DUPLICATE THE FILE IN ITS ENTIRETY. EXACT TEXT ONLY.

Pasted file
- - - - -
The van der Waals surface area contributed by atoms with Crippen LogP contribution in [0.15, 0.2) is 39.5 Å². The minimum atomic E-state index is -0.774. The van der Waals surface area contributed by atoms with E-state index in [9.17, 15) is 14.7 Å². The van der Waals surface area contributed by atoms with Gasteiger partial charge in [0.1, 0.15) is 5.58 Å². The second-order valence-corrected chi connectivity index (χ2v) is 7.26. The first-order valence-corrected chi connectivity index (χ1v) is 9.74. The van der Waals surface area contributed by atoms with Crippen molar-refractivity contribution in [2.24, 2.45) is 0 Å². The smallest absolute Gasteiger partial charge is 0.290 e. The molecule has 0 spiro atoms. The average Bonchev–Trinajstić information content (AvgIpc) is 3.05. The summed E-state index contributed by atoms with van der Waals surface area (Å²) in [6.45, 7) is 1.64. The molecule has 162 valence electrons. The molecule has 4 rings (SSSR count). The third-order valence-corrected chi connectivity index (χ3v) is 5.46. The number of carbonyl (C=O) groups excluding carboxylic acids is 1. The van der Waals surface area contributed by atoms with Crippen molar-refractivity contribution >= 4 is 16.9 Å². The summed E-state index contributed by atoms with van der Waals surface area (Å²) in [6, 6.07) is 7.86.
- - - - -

The van der Waals surface area contributed by atoms with Crippen LogP contribution in [0.15, 0.2) is 39.5 Å². The minimum atomic E-state index is -0.774. The van der Waals surface area contributed by atoms with E-state index in [9.17, 15) is 14.7 Å². The van der Waals surface area contributed by atoms with Gasteiger partial charge in [0.1, 0.15) is 5.58 Å². The second-order valence-corrected chi connectivity index (χ2v) is 7.26. The first-order valence-corrected chi connectivity index (χ1v) is 9.74. The van der Waals surface area contributed by atoms with Crippen molar-refractivity contribution in [2.24, 2.45) is 0 Å². The smallest absolute Gasteiger partial charge is 0.290 e. The molecule has 0 spiro atoms. The average Bonchev–Trinajstić information content (AvgIpc) is 3.05. The summed E-state index contributed by atoms with van der Waals surface area (Å²) in [6.45, 7) is 1.64. The molecule has 162 valence electrons. The molecule has 4 rings (SSSR count). The third-order valence-corrected chi connectivity index (χ3v) is 5.46. The number of carbonyl (C=O) groups excluding carboxylic acids is 1. The van der Waals surface area contributed by atoms with Crippen molar-refractivity contribution >= 4 is 16.9 Å². The summed E-state index contributed by atoms with van der Waals surface area (Å²) in [6, 6.07) is 7.86.